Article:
National Harbor, Md. — As one of the most well-known consumer products companies in the world, Nestlé SA is working to change the perception of the packaging, including plastics, that protects and delivers its products.
"Unfortunately, a lot of times, consumers perceive the package that they are holding as waste. So we are transitioning and changing the mindset of thinking of that packaging as going from waste to going to a resource," said Nicole Camilleri, packaging sustainability manager for Nestlé USA.
"We want that package to be circular and protect that resource similar to how we protect water or our forests," she said at the recent Plastics Recycling Conference in National Harbor.
Nestlé has at least one product in 97 percent of consumer homes, so it has the potential to create widespread change, she said.
"Because packaging plays such a significant role here, Nestlé's vision truly is that none of our packaging, including plastics, ends up in landfill or as litter. Packaging is the first moment that a consumer has with our product when they see it on a store shelf and they pick it up and feel our packaging," Camilleri said. "It's also the last moment they have with our product. Once they are done consuming our product, they are holding the package itself."
To help elevate the importance of rescuing used packaging from disposal, Nestlé has committed to making 100 percent of its packaging either recyclable or reusable by 2025, she said. The company also has committed to reduce the use of virgin plastic by one-third by 2025, including business growth.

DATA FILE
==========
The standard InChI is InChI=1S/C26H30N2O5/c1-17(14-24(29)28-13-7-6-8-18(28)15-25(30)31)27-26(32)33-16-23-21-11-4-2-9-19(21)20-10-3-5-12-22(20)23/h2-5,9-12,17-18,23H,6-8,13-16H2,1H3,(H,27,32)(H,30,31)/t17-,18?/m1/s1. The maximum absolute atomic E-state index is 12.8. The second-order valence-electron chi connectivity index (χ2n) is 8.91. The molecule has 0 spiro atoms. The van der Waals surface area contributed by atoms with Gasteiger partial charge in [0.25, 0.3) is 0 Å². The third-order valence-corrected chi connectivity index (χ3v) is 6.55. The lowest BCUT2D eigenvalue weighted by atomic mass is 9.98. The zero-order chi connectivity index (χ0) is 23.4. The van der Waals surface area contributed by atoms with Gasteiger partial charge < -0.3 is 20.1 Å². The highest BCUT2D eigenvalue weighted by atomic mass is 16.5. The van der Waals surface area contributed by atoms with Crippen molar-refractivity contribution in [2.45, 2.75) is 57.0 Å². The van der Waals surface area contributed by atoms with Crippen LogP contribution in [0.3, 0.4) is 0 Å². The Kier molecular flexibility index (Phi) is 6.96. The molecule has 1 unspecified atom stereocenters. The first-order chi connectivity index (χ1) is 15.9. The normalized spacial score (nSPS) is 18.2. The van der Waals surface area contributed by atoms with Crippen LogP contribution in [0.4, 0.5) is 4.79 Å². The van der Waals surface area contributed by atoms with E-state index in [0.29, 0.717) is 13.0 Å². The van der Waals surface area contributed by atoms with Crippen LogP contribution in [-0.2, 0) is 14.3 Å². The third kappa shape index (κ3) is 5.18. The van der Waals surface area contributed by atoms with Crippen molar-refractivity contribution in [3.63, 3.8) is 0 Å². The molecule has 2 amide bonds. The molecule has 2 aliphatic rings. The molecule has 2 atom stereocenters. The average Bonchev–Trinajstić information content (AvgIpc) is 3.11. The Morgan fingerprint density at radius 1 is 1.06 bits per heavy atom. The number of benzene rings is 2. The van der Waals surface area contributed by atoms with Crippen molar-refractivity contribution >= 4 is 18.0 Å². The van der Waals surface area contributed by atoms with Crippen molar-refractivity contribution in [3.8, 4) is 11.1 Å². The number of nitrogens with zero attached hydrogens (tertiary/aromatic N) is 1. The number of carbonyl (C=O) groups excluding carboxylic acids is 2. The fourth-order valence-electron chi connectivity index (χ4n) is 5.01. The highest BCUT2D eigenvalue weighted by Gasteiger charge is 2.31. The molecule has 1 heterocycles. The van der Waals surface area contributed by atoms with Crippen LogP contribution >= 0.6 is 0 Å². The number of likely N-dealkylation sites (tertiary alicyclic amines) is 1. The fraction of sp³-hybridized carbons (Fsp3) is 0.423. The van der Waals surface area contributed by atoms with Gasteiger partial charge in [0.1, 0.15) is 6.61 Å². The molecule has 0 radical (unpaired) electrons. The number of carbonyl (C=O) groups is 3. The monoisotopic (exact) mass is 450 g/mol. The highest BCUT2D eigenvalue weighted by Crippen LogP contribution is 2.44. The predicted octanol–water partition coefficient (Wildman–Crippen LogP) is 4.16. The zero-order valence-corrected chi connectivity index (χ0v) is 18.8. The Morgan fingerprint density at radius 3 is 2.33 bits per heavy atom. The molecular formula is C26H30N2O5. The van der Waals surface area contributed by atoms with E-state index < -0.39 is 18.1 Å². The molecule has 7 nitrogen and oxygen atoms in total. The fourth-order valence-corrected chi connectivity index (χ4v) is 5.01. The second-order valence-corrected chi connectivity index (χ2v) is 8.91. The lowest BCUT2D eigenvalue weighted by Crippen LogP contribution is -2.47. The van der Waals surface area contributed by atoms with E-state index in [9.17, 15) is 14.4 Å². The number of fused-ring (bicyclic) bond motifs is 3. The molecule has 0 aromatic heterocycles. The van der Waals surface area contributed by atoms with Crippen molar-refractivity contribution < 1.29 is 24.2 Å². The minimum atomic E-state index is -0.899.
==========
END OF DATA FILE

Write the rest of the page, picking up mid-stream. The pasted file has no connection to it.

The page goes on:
In early 2020, the company committed to investing up to 2 billion Swiss francs ($2.08 billion) to shift from virgin plastics to food-grade recycled plastics. Nestlé, at the time, pledged to source up to 2 million metric tons of food-grade recycled plastics and allocated money to pay a premium for those materials through 2025.
"So we have a lot of resources across our entire company working on these really important ambitions. We have structured ourselves into three different pillars. First and foremost, to develop the packaging of the future, this is where our R&D community, our technical, manufacturing, the procurement teams come together to ensure that every package we put out in the market is designed appropriately for circularity," Camilleri said.
"Secondly, to help shape a waste-free future. This is really critical, and this is where our advocacy work and our coalition work comes in. So that we are ensuring that every package we put out to the market has the appropriate infrastructure so we have access, we have collection, sortation and reprocessing as well as end markets," she said.
"And, finally, driving new behavior and understanding with our consumers," Camilleri told the crowd, including education and empowerment to recycle. "Because at the end of the day, it's the consumers who makes the choice to put the packaging into the recycling bin.
"For me, all three of these things need to work in harmony. Because if one of them is broken, that chain in circularity is also broken," Camilleri said.